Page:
The Finance Ministry in 2010 allowed the firms to extend bonds that should have been due that year by another decade, raising concerns that the bad-loan managers were unable to repay the four banks that purchased them.
“I don’t believe the AMCs are really profitable if they had to demonstrate cash flow and debt-service coverage to support their debts,” said Jack Rodman, a former partner at Ernst & Young LLP who advised top China banks and AMCs on bad-loan disposals from 2002 to 2007 and is now a Seattle-based senior adviser at Crosswater Realty Advisors LLC. “Their liabilities to the banks and the state are huge.”
Under a government-approved restructuring plan, Cinda marked down legacy-related nonperforming assets and liabilities to market value in 2010 as part of its transformation into a commercially viable operation, enabling the new company to book profit when getting rid of legacy loans.
Since then, almost 45 percent of the AMCs’ bonds have been repaid, according to Mike Werner, a Hong Kong-based analyst at Sanford C. Bernstein HK Ltd. AMCs’ commercial operations appear financially healthy and their returns on equity are in the 14 percent to 21 percent range, Werner said, citing the direct result of the Finance Ministry carving out the legacy bad-loan disposal business from commercial operations.
Cinda credited its expertise in restructuring distressed assets and ownership in state firms for helping it sell a 16.5 percent stake to Zurich-based UBS, Standard Chartered, China’s Social Security Fund and Citic Capital Holdings Ltd. for 10.4 billion yuan in March 2012.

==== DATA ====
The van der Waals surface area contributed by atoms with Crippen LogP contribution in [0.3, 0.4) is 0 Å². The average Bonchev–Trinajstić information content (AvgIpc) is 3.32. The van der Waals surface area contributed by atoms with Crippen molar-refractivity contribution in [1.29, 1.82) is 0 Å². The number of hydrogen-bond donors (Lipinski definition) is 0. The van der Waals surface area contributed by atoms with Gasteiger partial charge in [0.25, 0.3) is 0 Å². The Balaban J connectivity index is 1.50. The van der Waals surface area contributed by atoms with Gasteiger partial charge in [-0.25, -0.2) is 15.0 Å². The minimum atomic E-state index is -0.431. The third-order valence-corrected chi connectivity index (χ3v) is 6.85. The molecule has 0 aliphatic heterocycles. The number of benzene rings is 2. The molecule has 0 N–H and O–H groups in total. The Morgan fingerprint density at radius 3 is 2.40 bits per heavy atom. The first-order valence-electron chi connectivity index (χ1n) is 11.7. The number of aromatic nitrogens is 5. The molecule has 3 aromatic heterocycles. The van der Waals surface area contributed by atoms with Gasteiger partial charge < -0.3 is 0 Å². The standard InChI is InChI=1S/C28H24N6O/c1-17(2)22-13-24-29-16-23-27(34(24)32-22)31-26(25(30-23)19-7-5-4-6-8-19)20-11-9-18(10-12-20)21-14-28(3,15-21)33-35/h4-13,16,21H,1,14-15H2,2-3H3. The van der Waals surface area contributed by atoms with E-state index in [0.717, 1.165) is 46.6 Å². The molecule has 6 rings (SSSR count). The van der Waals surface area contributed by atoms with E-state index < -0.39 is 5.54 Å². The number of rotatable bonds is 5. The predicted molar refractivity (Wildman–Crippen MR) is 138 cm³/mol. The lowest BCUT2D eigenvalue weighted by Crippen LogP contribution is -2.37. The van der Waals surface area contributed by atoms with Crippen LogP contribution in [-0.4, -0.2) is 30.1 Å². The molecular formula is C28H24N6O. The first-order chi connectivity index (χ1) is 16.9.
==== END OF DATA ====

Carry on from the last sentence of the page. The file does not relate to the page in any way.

“The debt-to-equity swaps in many SOEs not only provided AMCs with a decent return but also improved their bad-loan management skills by helping them grow,” said Li Ying, a Beijing-based analyst at China Chengxin International Credit Ratings Co., partly owned by Moody’s Investors Service. “The AMCs have been a stabilizing factor in China’s last financial crisis, and the government would definitely need their expertise and contribution if there’s ever another one.”
Cinda had inherited and purchased 1.5 trillion yuan of nonperforming loans from more than 10 financial institutions by the end of 2011, with the majority from Construction Bank, the nation’s second-largest bank, and China Development Bank Corp., the world’s biggest policy lender. It recovered almost 300 billion yuan in cash as of Dec. 31, according to China Chengxin International.
As of the end of last year, Cinda still held stakes worth at least 45 billion yuan in 136 state-owned companies. As many of these firms are overhauled and prepared for public share sales, Cinda has turned dud loans into cash cows.
Huarong acquired 680 billion yuan of bad loans as of the end of 2012, mostly from ICBC, the nation’s largest lender, according to its 2012 annual report. It executed debt-to-equity swaps in 393 state-owned firms and still held stakes valued at 46 billion yuan in 261 firms, the report showed.